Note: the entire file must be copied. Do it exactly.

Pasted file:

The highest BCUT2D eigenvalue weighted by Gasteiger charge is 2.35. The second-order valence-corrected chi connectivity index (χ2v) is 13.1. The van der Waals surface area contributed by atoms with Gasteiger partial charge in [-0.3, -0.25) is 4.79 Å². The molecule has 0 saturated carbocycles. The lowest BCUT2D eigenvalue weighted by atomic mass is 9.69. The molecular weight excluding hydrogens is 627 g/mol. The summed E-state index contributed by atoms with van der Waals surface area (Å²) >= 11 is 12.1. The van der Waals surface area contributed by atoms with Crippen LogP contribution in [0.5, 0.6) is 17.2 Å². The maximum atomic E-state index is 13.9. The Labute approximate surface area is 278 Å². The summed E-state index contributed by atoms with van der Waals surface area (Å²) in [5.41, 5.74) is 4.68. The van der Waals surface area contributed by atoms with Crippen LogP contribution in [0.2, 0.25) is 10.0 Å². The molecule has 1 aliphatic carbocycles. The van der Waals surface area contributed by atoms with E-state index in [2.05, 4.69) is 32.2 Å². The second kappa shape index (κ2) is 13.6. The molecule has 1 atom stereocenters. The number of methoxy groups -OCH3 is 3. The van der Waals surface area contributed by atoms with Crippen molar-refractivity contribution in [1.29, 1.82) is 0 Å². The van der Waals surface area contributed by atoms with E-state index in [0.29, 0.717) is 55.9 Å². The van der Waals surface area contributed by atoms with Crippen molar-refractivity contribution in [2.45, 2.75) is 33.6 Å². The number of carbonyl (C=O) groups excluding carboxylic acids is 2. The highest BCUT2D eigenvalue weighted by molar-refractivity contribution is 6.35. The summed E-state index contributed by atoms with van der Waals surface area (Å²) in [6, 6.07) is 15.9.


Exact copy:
The highest BCUT2D eigenvalue weighted by Gasteiger charge is 2.35. The second-order valence-corrected chi connectivity index (χ2v) is 13.1. The van der Waals surface area contributed by atoms with Gasteiger partial charge in [-0.3, -0.25) is 4.79 Å². The molecule has 0 saturated carbocycles. The lowest BCUT2D eigenvalue weighted by atomic mass is 9.69. The molecular weight excluding hydrogens is 627 g/mol. The summed E-state index contributed by atoms with van der Waals surface area (Å²) >= 11 is 12.1. The van der Waals surface area contributed by atoms with Crippen LogP contribution in [0.5, 0.6) is 17.2 Å². The maximum atomic E-state index is 13.9. The Labute approximate surface area is 278 Å². The summed E-state index contributed by atoms with van der Waals surface area (Å²) in [5.41, 5.74) is 4.68. The van der Waals surface area contributed by atoms with Crippen LogP contribution in [0.2, 0.25) is 10.0 Å². The molecule has 1 aliphatic carbocycles. The van der Waals surface area contributed by atoms with E-state index in [2.05, 4.69) is 32.2 Å². The second kappa shape index (κ2) is 13.6. The molecule has 1 atom stereocenters. The number of methoxy groups -OCH3 is 3. The van der Waals surface area contributed by atoms with Crippen molar-refractivity contribution in [1.29, 1.82) is 0 Å². The van der Waals surface area contributed by atoms with E-state index in [0.29, 0.717) is 55.9 Å². The van der Waals surface area contributed by atoms with Crippen molar-refractivity contribution in [2.45, 2.75) is 33.6 Å². The number of carbonyl (C=O) groups excluding carboxylic acids is 2. The highest BCUT2D eigenvalue weighted by molar-refractivity contribution is 6.35. The summed E-state index contributed by atoms with van der Waals surface area (Å²) in [6, 6.07) is 15.9.